Secrecy dominates this world, and first and foremost as the secret of domination.
—Guy Debord, Comments on the Society of the Spectacle, 1998
Periodically, it seems, the fake language of power is pushed aside by the real language of power on the floor of the U.S. Senate, in a hearing for the confirmation of a Supreme Court justice nominee. In the current iteration, the real language of power came out in the testimony of Dr. Christine Blasey Ford, recounting the attempted rape that she suffered at the hands of nominee Brett Kavanaugh when she was fifteen years old and he was seventeen, and then in the belligerent response from Kavanaugh.
The fake language of power is measured and closely considered, while the real language of power is raw and brutal. The latter is usually heard only behind closed, locked doors. It is there reduced to its most basic elements: coercion and control carried out through brute force. The message is physical: I can do whatever I want to you, take whatever I want from you, and there is nothing you can do to stop me. When an individual, however young, however drunk, feels this power, and likes it, it changes him. He will never be the same.
In the sexual seizure of adolescence and early adulthood, some males cross the line into assault, and once they do that, it is no longer about the sex for them: it is about control and power and the cruelty involved. Rape is an act of war. On the same day as the Kavanaugh hearings, it was announced that the Nobel Peace Prize for 2018 was awarded to Nadia Murad, who has become a spokeswoman for survivors of sexual violence by ISIS, and to Dr. Denis Mukwege, who has treated thousands of women survivors of rape in the Democratic Republic of Congo. Upon hearing of the award, Dr. Mukwege told reporters: “This Nobel Prize reflects the recognition of suffering and the lack of a just reparation for women victims of rape and sexual violence in all countries of the world and on all continents” and he dedicated the Nobel Peace Prize to “women of all countries bruised by conflict and facing everyday violence.”
In his own prepared remarks before the Judiciary Committee, Brett Kavanaugh sliced through the facade of civility behind which he had been hiding throughout the rest of the hearings. Coached by the White House in the Trumpian method, he lashed out at his accusers while assuming the role of victim, and voiced the frustrations of a white male whose privilege is threatened: How dare you question me! I was born to be here. I worked my tail off. I was at the top of my class at prep school and at Yale. I'm a judge!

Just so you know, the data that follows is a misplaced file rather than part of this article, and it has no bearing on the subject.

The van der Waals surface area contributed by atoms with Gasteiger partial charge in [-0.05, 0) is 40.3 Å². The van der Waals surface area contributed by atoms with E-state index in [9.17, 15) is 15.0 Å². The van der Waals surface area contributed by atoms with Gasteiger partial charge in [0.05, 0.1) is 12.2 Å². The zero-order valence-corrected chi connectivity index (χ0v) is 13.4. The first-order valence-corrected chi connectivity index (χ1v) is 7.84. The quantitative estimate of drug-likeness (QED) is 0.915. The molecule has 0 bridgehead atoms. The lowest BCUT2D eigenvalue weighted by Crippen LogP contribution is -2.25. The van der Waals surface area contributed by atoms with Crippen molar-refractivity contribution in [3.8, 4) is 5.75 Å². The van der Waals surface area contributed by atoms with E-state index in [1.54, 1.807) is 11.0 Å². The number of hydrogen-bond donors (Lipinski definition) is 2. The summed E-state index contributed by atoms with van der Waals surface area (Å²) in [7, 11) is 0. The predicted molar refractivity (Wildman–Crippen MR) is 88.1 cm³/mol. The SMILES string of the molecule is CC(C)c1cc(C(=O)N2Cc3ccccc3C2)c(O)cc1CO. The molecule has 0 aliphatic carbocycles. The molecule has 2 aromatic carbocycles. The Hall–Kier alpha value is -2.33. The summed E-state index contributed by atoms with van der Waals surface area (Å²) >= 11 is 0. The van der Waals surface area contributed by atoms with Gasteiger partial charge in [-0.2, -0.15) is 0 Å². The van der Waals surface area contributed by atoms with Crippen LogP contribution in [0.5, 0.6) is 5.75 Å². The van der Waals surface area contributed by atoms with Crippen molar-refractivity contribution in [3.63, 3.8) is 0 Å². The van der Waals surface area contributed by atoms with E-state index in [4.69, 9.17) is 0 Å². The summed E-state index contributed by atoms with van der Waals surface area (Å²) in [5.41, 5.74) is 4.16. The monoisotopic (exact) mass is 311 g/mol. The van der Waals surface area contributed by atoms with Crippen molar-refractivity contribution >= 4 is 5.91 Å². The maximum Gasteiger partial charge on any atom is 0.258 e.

Kavanaugh’s rant was one of the most striking enactments of the arrogance of unquestioned power and privilege that has appeared in public in recent memory. That pinched red face and porcine sniffing will not soon fade from our collective memory. Shy Southern belle flower Lindsey Graham was so caught up in it that he was moved to perform his own version of aggrieved manly indignation, to comic effect. To his Democratic tormentors, he hissed, “O how you want power, and I pray you never get it!”
In the end, what Kavanaugh made abundantly clear in his speech was that he believes that the law is, ultimately, a weapon for the powerful to use against the powerless. And he thus made clear why he was put in this place by a President who has spent his entire life flaunting his impunity to the rule of law, based on his wealth and privilege and celebrity, and is now given free rein to extend that impunity. Sexual harassment and assault and unequal justice are inextricably bound. “You can do anything—grab ‘em by the pussy!”
We now have two sitting Supreme Court justices who demonstrably do not believe in the principle inscribed over the entrance to the Court: EQUAL JUSTICE UNDER LAW. Clarence Thomas clapped loudly as Brett Kavanaugh was sworn in by Trump.
In her testimony, Dr. Blasey Ford said the thing that was most indelible in her memory was the laughter of Brett Kavanaugh and Mark Judge as they attacked her. And when Donald Trump mocked Dr. Blasey Ford's testimony later, and the rally crowd of supporters laughed and cheered, one got a sense of the psychopathology of the current moment in U.S. politics. When enough people in the country get a taste for the real language of power, and they like it, we are moving into extremely dangerous territory. It is their laughter that should alert us to the coming peril.
ContributorDavid Levi Strauss
David Levi Strauss is an American poet, essayist, art and cultural critic, and educator. He is a consulting editor at the Rail.